Obesity is consistently associated with bloating. It may not be causal, exactly. Whatever causes obesity may also cause bloating. But if that’s true, fixing the obesity will likely fix the bloating, too. Plus, who wants to be obese anyway? It’s bad for your health.

Lowish-carb Primal is my preferred solution for obesity. It really gets the ball rolling and it seems to be the easiest path to follow. I’m biased, of course.

5. Wheat

Several studies identify gluten/wheat as a major bloating culprit. In Mexican adults, those who reported adverse reactions to gluten had objectively higher rates of bloating and constipation. Both the gluten itself and the short-chain carbohydrates found in wheat may pose gastrointestinal problems for susceptible people. Among some subjects, the non-gluten FODMAP components may even be the primary offenders.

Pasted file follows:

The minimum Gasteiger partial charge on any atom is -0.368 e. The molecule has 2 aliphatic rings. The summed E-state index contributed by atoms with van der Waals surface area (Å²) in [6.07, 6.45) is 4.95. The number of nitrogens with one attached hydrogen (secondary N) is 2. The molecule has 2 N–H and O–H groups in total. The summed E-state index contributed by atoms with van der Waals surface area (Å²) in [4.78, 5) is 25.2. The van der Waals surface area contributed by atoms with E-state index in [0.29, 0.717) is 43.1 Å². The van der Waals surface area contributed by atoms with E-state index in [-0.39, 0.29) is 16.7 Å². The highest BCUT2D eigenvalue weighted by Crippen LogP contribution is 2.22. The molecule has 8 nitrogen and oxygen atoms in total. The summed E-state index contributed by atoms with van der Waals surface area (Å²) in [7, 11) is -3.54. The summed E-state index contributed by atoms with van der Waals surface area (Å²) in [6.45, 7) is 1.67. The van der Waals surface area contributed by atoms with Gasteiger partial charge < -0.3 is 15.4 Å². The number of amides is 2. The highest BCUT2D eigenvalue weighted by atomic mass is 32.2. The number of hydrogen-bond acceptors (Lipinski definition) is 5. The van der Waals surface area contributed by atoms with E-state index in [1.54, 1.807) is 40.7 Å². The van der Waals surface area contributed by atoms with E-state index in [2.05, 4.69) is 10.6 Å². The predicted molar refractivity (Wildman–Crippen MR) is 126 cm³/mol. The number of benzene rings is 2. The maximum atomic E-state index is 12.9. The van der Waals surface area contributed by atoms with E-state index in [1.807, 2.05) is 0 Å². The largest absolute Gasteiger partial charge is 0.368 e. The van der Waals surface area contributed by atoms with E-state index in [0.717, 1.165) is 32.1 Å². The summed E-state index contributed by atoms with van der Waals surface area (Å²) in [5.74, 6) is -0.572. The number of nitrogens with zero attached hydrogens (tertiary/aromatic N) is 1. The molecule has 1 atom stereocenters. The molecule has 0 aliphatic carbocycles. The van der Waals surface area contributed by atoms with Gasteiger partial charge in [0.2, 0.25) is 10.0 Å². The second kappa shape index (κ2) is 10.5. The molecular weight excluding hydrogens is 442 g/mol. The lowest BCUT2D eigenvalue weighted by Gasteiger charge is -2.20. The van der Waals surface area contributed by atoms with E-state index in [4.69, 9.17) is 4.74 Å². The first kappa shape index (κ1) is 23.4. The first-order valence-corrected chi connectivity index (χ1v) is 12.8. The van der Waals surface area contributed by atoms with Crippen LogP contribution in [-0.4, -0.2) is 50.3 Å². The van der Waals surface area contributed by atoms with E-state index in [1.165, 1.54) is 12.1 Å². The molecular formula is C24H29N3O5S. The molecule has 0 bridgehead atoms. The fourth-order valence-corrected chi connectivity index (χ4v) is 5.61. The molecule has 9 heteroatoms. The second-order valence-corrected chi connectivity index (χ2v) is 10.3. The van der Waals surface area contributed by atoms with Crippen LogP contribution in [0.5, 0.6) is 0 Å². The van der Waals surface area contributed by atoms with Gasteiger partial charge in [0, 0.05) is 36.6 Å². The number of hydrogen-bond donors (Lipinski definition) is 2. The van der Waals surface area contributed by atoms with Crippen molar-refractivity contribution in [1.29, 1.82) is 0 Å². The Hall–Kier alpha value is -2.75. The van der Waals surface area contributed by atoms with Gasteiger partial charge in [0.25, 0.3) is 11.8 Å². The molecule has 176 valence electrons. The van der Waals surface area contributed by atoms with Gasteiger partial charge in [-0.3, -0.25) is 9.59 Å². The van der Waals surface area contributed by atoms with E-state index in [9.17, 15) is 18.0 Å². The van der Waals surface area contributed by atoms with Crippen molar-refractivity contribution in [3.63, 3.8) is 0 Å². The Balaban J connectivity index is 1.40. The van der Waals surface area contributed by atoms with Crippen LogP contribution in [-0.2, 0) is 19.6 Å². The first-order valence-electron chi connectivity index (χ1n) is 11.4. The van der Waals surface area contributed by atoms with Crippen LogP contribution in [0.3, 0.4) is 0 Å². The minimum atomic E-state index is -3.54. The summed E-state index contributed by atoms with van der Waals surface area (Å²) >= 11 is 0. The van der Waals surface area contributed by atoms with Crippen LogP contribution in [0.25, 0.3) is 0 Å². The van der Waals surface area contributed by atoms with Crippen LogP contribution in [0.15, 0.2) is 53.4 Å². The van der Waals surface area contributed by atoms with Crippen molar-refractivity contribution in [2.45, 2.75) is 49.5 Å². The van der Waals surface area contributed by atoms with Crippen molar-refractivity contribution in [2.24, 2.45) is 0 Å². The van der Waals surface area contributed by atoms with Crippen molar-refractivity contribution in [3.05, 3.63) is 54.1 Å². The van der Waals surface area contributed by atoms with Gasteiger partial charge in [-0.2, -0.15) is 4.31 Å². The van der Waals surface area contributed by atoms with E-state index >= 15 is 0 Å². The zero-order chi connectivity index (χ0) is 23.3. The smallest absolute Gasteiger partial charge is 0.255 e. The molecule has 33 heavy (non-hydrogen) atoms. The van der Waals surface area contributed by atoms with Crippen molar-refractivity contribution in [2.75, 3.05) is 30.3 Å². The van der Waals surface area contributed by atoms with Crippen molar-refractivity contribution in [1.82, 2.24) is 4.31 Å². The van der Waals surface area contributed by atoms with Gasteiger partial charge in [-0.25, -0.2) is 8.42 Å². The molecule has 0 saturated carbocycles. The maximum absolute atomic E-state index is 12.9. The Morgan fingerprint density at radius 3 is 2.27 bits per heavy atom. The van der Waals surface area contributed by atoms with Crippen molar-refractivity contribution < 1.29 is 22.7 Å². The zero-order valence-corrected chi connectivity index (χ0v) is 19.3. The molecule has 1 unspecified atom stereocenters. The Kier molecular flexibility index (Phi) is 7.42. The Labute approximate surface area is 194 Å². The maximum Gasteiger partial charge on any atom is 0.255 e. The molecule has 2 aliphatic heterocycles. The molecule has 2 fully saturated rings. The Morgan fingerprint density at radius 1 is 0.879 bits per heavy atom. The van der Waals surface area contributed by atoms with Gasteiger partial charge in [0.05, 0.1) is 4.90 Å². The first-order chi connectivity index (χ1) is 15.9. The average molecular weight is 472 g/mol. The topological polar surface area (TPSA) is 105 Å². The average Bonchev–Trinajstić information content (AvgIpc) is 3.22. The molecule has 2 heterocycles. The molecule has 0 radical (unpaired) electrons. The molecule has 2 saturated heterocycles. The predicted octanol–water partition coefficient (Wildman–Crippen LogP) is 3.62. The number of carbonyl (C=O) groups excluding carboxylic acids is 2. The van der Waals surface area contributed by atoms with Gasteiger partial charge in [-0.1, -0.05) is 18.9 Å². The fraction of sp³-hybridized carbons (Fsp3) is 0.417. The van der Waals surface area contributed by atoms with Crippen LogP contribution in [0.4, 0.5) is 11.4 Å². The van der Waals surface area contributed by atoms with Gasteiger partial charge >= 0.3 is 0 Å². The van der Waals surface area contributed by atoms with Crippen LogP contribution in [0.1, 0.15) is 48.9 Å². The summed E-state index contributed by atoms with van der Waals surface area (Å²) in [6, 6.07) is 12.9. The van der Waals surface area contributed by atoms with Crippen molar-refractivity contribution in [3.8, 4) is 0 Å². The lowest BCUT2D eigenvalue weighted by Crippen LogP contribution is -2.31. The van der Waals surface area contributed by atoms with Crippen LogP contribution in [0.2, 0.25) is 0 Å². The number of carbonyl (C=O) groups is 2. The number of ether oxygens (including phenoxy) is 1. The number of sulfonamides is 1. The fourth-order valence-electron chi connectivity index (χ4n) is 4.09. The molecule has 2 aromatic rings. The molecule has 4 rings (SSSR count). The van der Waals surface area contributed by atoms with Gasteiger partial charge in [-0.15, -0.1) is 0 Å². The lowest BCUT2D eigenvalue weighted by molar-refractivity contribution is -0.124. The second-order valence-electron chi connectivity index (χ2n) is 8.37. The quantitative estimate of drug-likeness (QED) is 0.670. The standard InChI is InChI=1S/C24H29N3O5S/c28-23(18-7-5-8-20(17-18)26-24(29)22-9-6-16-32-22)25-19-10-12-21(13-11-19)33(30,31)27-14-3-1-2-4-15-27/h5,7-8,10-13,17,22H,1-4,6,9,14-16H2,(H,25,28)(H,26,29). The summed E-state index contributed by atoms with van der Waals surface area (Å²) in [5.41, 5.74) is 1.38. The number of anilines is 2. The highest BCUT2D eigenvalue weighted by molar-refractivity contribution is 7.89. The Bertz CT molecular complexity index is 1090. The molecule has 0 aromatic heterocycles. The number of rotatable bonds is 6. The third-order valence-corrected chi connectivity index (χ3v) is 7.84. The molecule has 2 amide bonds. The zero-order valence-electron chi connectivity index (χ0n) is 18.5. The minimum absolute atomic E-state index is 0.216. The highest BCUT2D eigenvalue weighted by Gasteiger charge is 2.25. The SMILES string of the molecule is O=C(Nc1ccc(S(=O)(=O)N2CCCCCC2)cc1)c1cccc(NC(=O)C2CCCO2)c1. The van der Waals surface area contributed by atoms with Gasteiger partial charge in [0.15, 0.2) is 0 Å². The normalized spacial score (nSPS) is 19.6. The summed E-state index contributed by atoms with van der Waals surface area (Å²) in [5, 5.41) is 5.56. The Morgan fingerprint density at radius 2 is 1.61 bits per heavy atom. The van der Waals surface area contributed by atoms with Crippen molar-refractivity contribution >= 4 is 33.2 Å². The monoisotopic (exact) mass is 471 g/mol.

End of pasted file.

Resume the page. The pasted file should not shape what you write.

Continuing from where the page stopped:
Don’t eat wheat, rye, or barley.

6. Small intestinal bacterial overgrowth (SIBO)

In SIBO, the normally depopulated small intestine is overrun with bacteria. More gut bacteria should be awesome, right? Not in the small intestine. SIBO is characterized by a reduction in lactase (the enzyme that degrades lactose) and poor absorption of sorbitol (a polyol) and fructose (a monosaccharide). This allows all three short-chain carbs to pass through to the colon for unwanted fermentation and gas production.

As with IBS, a well-established protocol like GAPS (Gut and Psychology Syndrome) diet or SCD (specific carbohydrate diet) may also help against SIBO. In the meantime, try a low-FODMAP diet to eliminate the offending carbohydrates.

7. Imbalanced gut bacteria

Some gut bacteria consume carbohydrates and produce methane. Some consume them and produce hydrogen. Still others consume the gases other bacteria produce. If you have a lot of the gas-producing bacteria and few of the gas-consuming bacteria, you’re asking for bloating.